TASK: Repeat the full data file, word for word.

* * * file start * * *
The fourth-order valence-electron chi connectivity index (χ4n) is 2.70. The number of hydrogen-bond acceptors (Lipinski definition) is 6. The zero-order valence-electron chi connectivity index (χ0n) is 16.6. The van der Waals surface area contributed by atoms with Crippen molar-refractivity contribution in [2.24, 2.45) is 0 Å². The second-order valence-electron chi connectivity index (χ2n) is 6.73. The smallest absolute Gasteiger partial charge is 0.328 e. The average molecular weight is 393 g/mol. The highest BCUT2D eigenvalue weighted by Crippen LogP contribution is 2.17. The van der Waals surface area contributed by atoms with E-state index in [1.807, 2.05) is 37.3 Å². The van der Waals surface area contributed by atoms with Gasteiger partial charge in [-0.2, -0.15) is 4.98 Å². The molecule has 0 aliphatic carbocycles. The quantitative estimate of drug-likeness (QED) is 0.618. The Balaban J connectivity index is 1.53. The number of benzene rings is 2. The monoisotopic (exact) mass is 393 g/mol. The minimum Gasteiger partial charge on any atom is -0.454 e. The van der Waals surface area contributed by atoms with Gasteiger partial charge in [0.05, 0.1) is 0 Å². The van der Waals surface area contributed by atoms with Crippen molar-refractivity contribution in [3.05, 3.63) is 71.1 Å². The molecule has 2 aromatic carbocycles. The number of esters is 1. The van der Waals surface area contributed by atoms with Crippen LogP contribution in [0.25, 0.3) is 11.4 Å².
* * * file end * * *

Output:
The fourth-order valence-electron chi connectivity index (χ4n) is 2.70. The number of hydrogen-bond acceptors (Lipinski definition) is 6. The zero-order valence-electron chi connectivity index (χ0n) is 16.6. The van der Waals surface area contributed by atoms with Crippen molar-refractivity contribution in [2.24, 2.45) is 0 Å². The second-order valence-electron chi connectivity index (χ2n) is 6.73. The smallest absolute Gasteiger partial charge is 0.328 e. The average molecular weight is 393 g/mol. The highest BCUT2D eigenvalue weighted by Crippen LogP contribution is 2.17. The van der Waals surface area contributed by atoms with E-state index in [1.807, 2.05) is 37.3 Å². The van der Waals surface area contributed by atoms with Gasteiger partial charge in [-0.2, -0.15) is 4.98 Å². The molecule has 0 aliphatic carbocycles. The quantitative estimate of drug-likeness (QED) is 0.618. The Balaban J connectivity index is 1.53. The number of benzene rings is 2. The monoisotopic (exact) mass is 393 g/mol. The minimum Gasteiger partial charge on any atom is -0.454 e. The van der Waals surface area contributed by atoms with Gasteiger partial charge in [0.05, 0.1) is 0 Å². The van der Waals surface area contributed by atoms with Crippen molar-refractivity contribution in [3.05, 3.63) is 71.1 Å². The molecule has 2 aromatic carbocycles. The number of esters is 1. The van der Waals surface area contributed by atoms with Crippen LogP contribution in [0.25, 0.3) is 11.4 Å².